Milos Pacak


Slavic languages—comparative morphosyntactic research
Milos Pacak
Proceedings of the Annual meeting of the Association for Machine Translation and Computational Linguistics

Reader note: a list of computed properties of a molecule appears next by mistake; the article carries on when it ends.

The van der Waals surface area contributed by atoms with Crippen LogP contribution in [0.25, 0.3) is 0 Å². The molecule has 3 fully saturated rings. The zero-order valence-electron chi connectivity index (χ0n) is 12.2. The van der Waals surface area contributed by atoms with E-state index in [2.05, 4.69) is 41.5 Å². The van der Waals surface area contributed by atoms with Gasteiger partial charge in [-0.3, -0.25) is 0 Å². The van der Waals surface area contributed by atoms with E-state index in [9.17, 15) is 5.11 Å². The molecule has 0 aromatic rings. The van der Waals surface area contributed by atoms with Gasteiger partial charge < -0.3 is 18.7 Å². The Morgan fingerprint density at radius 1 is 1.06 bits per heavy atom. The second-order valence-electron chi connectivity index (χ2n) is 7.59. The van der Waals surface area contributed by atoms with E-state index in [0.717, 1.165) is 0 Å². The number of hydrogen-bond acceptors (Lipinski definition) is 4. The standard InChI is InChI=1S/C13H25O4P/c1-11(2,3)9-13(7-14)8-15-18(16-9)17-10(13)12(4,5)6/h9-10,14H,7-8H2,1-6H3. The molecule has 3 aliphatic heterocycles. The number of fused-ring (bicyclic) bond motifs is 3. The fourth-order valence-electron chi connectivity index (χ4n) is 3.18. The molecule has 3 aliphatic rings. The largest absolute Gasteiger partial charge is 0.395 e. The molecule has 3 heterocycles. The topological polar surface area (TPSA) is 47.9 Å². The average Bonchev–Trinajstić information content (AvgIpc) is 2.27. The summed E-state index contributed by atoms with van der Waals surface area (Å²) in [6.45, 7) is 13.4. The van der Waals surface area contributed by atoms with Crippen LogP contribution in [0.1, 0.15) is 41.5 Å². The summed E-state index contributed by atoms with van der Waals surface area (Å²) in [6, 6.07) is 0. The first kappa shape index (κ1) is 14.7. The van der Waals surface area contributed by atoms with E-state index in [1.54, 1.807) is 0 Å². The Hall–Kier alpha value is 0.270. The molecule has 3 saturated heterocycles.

An appropriate goal for present-day linguistics is the development of a general theory of relations between languages. One necessary requirement in the development of such a theory is the identification and classification of inflected forms in terms of their morphosyntactic properties in a set of presumably related languages. According to Sapir, “all languages differ from one another, but certain ones differ far more than others”. As for the Slavic languages he might well have said that they are all alike, but some are more alike than others. The similarities stemming from their common origin and from subsequent parallel development enable us to group them into a number of more or less homogeneous types. The experimental comparative research at The Georgetown University was focused on a group of four Slavic languages, namely, Russian, Czech, Polish and Serbocroatian. The first step in the comparative procedure here described is the morphosyntactic analysis of each of the four languages individually. The analysis should be based on the complementary distribution of inflectional morphemes. The properties whose distribution must be determined are: 1) the graphemic shape of the inflectional morphemes, 2) the establishment of distributional classes and subclasses of stem morphemes and (on the basis of 1 and 2), 3) the morphosyntactic function of inflectional morphemes which is determined by the distributional subclass of the stem morpheme. f(x,y)-l, where x is the distributional subclass of the stem morpheme (which is a constant) and y is the given inflectional morpheme (which is a free variable). On the basis of this preliminary analysis the patterns of absolute equivalence, partial equivalence, and absolute difference can be established for each class of inflected forms in each language under study. Once this has been accomplished, the results can be used in order to determine the extent of distributional equivalences among the individual languages. The applicability of this procedure was tested on the class of adjectivals. Within the frame of adjectivals the following morphosyntactic properties were analyzed within each language languages: 1) the category of gender, 2) the category of animateness, 3) the category of case and murder. The product of this comparative analysis is a set of formation rules which embody a system for the identification of the inflected forms. The detailed result will be presented in an additional report.